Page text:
Presentation on theme: "Charles II, Charles I’s son, had spent his exile in France, and he had French tastes. However he was clever enough to avoid his father’s inflexibility."— Presentation transcript:
Charles II, Charles I’s son, had spent his exile in France, and he had French tastes. However he was clever enough to avoid his father’s inflexibility. The Court was devouted to pleasure, fashion and gossip replacing religious debate. The King supported the revival of drama and music. The landowners, both nobles and gentry, resumed their leadership of society and the newly elected Parliament punished the Puritans, excluding them from public office.
It was a period of dichotomy in society; dignity coexisted with excess, purity with immorality, simplicity with ornamentation, self-respect alongside obsession with appearance. Although Charles II was able not to quarrel with Parliament, Parliament was still concerned to avoid Roman Catholicism and despotism.
The discovery of unsuccessful “Popish Plots” favouring Charles’s openly Catholic brother, James, led to the emergence of two factions in Parliament. One was nicknamed “Tory” and consisted of the supporters of the King and his legitimate successors, the church of England and the landed gentry. The other was nicknamed “Whig” and consisted of both nobles and merchants, who did not want absolute power in the monarchy, and preferred religious toleration of protestant dissenters.
Charles II died without any legitimate heir, so his brother James II succeeded him on the throne. At first he was supported by the Tories, until he began to place Catholics in positions of authority in the army and university. James was a widower and his heirs were his two Protestant daughters, Mary and Anne, who were married to the rulers of Holland and Denmark.
James had remarried the Catholic Mary of Modena, and in 1688 he became the father of a Catholic son and heir. The Whigs and even the Tories were alarmed; another civil war could happen. Parliament and William of Orange, Mary’s husband, negotiated secretely and James, his wife and baby son were forced to escape to France.
On 28th January William and Mary became joint monarchs at the request of Parliament. A revolution had taken place ; the monarch had been chosen by Parliament, not by divine right. This revolution had been without any fighting – it was known as the “Bloodless” or “Glorious Revolution”. With the Bill of Rights the parliament alone had the right to raise taxes, pass laws and control an army. With the Act of Settlement of 1701, Parliament also decided on the succession – if William and Mary died childless, Anne was to follow and James’s son was excluded.
The first half of the 17th century in Europe had represented a critical stage in the replacement of one world view with another. Scholasticism had produced a durable structure of thought based on ancient observations, on assumptions and above all, on logic. It had provided a convincing and satisfying theory of the nature of the universe as ordered, teleological, that is, designed to fulfil a particular purpose, and geocentric.
From the middle of the century onwards, a major current of thought, called “Natural philosophy”, had started exploring the universe to explain its mysteries. England had a singular position in this field since the new rationalistic spirit and science were not seen as a challenge to religion, as in Europe, but rather as a means to a better understanding of the order and harmony of a God-created universe.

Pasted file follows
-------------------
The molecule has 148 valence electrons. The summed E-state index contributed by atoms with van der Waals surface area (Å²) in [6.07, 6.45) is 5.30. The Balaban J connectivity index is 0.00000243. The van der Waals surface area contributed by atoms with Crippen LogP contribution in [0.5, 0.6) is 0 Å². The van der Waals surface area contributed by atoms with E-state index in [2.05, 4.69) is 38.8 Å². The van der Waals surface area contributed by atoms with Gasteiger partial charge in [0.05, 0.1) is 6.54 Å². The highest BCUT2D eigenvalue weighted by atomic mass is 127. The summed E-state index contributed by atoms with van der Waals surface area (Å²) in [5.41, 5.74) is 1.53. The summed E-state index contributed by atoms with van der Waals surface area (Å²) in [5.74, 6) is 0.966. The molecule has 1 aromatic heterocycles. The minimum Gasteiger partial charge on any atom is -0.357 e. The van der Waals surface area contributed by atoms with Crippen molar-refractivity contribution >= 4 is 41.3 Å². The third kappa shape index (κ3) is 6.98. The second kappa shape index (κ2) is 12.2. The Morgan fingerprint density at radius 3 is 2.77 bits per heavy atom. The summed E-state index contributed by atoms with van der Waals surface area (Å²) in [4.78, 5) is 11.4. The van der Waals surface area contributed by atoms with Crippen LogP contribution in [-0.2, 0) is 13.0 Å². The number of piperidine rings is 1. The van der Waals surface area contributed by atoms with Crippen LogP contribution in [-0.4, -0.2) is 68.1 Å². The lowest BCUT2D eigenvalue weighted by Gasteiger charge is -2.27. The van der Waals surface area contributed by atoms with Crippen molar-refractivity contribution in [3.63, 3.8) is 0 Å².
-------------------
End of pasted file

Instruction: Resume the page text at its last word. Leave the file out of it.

Science supported politics as it showed a God who was not an arbitrary monarch, but bound by his own wonderful laws. All the great scientists of the period were, in fact, men of faith and science at the same time. The universe, now heliocentric, was no longer seen as organic and theological, but as mechanical and matter-based. This change was achieved by a new method of inquiring into nature, based not on accepted authorities but on the mathematical –physical experimental method.
The reign of Charles’s II saw a powerful surge of scientific achievement. The King granted a charter to a group of scientists to found the Royal Society on 22 April 1662. The Philosophical basis of the Royal Society differed from previous philosophies such as Scholasticism, which established scientific truth based on deductive logic, concordance with divine providence and the citation of such ancient authorities as Aristotle. The society’s aim was to overcome the mysteries of all the works of nature and to apply that knowledge for the benefit of human life.
The first members were men of different talents and interests, but all united by the common bond of classical education as much as by their interest in the new enquiries. One of the efforts made by the Royal Society was the removal of language barriers within the Sciences so as to create an Empire of Learning, a sort of imaginary network of shared knowledge across the globe. The Royal society encouraged the free circulation of information and the spread of communication. Among the current activities of the Royal Society are funding scientific research, publishing, providing science advice, including education, and increase public interest in science.
The rational tendencies of the Restoration were to be seen both in the works of the rationalist philosophers John Locke and Thomas Hobbes and in the studies of Isaac Newton. Locke, in his Essay Concerning Human Understanding (1690), insisted that the prime and fundamental source of human knowledge of the world outside was individual experience, gained through the senses and not innate. Experience and reason could not be separated.
Hobbes defended absolute monarchy in Leviathan in the belief that private individual selfishness had to be controlled by public force. Newton’s Philosophiae Naturalis Principia Mathematica (1687) put science in the top ranks of learning.